Silent Mutation

A silent mutation is a nucleotide change that results in either the placement of the same amino acid or a different amino acid but does not cause a change in the function of the completed protein. An example of a silent mutation is the change from UUU to UUC in the mRNA. The mutation from U to C does not change the amino acid present in the protein. It still results in the amino acid phenylalanine being used to construct the protein. Another example is shown in figure 8.14.



FIGURE 8.14. Kinds of Point Mutations

A nucleotide substitution changes the protein only if the changed codon results in a different amino acid being substituted into a protein chain. (a) In the example, the original codon, CAA, calls for the amino acid glutamine. (b) A silent mutation is shown where the third position of the codon is changed. The codon CAG calls for the same amino acid as the original version (CAA). Because the proteins produced in example (a) and example (b) will be identical in amino acid sequence, they will function the same also. (c) A nonsense mutation is shown where the codon UAA stops the synthesis of the protein. (d) A missense mutation occurs when the nucleotide in the second position of the codon is changed. It now reads AAA. The codon AAA calls for the amino acid lysine. This mutation may alter protein function.


Nonsense Mutation

Another type of point mutation, a nonsense mutation, causes a ribosome to stop protein synthesis by introducing a stop codon too early. For example, a nonsense mutation would be caused if a codon were changed from CAA (glutamine) to UAA (stop). This type of mutation results in a protein that is too short. It prevents a functional protein from being made because it is terminated too soon. Human genetic diseases that result from nonsense mutations include (a) cystic fibrosis (caused by certain mutations in the cystic fibrosis transmembrane conductance regulator gene), (b) Duchenne muscular dystrophy (caused by mutations in the dystrophin gene), and (c) beta thalassaemia (caused by mutations in the P-globin gene).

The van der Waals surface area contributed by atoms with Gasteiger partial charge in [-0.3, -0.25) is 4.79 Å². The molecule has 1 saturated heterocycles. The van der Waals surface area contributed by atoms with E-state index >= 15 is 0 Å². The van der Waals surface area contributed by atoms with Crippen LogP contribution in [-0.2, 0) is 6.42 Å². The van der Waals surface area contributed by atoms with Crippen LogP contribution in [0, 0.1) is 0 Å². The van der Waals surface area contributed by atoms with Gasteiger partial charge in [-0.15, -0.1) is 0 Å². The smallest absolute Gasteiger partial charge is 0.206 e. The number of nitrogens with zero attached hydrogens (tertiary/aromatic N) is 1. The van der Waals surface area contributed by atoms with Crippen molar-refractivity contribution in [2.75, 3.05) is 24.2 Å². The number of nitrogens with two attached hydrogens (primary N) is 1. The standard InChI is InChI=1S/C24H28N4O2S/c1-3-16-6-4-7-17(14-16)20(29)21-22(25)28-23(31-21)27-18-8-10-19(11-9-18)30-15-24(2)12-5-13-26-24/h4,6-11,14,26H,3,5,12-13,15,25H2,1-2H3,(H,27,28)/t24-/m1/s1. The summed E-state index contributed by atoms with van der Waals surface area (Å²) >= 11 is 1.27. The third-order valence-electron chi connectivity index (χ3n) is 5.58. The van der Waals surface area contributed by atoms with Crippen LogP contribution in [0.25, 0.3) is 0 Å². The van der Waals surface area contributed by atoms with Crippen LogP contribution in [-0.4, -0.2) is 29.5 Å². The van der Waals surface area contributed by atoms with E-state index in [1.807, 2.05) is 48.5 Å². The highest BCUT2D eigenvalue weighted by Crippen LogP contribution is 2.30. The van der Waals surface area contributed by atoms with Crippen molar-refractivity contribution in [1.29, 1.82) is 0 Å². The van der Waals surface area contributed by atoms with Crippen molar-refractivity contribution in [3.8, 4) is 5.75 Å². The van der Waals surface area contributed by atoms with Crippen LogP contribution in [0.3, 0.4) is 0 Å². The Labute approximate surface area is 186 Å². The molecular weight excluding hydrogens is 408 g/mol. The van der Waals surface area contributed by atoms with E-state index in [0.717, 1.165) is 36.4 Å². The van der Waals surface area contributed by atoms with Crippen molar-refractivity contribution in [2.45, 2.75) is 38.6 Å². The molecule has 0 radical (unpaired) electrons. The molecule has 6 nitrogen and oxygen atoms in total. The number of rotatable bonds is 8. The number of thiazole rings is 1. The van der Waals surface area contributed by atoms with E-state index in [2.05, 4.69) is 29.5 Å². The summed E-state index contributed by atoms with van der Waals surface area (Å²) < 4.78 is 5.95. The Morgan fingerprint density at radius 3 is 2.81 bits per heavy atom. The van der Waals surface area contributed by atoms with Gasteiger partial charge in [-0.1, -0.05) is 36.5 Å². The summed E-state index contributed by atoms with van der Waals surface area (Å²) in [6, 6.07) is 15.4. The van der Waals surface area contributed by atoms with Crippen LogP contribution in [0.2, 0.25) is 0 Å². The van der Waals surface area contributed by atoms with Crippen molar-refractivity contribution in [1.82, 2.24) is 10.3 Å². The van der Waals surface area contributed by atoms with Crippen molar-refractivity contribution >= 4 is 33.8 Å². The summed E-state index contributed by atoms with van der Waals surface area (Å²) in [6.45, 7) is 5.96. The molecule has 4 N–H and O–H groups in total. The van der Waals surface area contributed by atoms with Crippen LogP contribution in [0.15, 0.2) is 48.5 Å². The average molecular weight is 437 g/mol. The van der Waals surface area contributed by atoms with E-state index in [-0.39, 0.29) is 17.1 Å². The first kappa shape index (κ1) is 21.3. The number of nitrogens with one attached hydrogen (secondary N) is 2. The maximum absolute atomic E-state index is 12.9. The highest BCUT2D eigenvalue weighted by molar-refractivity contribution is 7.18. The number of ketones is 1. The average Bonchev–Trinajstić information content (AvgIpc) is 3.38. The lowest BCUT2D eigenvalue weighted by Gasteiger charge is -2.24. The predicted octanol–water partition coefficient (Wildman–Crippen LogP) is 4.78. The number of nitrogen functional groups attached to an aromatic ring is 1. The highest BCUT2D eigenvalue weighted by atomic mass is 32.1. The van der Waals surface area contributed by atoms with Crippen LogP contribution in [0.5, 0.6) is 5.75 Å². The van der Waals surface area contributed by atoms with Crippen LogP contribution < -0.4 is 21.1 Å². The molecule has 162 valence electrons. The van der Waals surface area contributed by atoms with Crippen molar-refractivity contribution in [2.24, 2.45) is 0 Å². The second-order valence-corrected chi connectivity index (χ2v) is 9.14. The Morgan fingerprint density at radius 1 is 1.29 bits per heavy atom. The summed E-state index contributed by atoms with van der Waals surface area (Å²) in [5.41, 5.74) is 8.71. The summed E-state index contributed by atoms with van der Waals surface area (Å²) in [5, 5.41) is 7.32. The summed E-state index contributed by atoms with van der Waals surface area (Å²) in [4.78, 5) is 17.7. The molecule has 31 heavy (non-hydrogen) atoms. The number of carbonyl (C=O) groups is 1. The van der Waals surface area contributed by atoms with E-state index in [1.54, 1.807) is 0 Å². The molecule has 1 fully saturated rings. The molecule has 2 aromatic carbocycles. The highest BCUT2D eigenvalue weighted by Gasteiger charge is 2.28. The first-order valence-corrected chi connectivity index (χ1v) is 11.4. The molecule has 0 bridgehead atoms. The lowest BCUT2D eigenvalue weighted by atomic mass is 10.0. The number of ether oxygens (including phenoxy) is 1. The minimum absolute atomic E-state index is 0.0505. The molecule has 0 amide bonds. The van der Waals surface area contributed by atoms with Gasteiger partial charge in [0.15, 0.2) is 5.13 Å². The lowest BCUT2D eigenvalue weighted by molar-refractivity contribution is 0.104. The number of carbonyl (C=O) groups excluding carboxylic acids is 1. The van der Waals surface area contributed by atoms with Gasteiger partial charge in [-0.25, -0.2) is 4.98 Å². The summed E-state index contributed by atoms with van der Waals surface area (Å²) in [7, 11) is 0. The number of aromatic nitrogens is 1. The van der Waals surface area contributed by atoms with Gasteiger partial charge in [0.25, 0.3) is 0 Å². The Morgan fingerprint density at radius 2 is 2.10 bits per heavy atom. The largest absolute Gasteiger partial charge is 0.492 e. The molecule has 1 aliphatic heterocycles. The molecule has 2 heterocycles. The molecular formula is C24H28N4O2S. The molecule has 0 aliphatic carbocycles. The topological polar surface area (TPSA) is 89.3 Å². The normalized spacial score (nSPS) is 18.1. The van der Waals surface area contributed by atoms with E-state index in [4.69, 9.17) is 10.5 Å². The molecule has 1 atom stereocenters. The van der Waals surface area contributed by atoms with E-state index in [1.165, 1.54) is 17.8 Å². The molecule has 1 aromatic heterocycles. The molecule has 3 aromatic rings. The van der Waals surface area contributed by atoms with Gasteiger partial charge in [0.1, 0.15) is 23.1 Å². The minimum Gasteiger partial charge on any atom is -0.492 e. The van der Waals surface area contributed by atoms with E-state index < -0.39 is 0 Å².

Insertions and Deletions

Several other kinds of mutations involve larger spans of DNA than a change in a single nucleotide. Insertions and deletions are different from point mutations because they change the DNA sequence by adding and removing nucleotides. An insertion mutation adds one or more nucleotides to the normal DNA sequence. This type of mutation can potentially add amino acids to the protein and change its function. A deletion mutation removes one or more nucleotides and can potentially remove amino acids from the protein and change its function.


Frameshift Mutations

Insertions and deletions can also affect amino acids that are coded after the mutation by causing a frameshift. Ribosomes read the mRNA three nucleotides at a time. This set of three nucleotides is called a reading frame. A frameshift mutation occurs when insertions or deletions cause the ribosome to read the wrong sets of three nucleotides. Consider the example shown in figure 8.15. Frameshift mutations can result in severe genetic diseases such as Tay-Sachs and some types of familial hypercholesterolemia. Tay-Sachs disease (caused by mutations in the beta-hexosaminidase gene) affects the breakdown of lipids in lysosomes. It results in damage to the nervous system, including blindness, paralysis, psychosis, and early death of children.



FIGURE 8.15. Frameshift

A frameshift causes the ribosome to read the wrong set of three nucleotides on the mRNA. Proteins produced by this type of mutation usually bear little resemblance to the normal protein that is usually produced. In this example, the normal sequence is shown for comparison with the mutated sequence. The mutated sequence is missing two uracil nucleotides. The underlining identifies sets of nucleotides that are read by the ribosome as a codon. A normal protein is made until after the deletion is encountered.


Mutations Caused by Viruses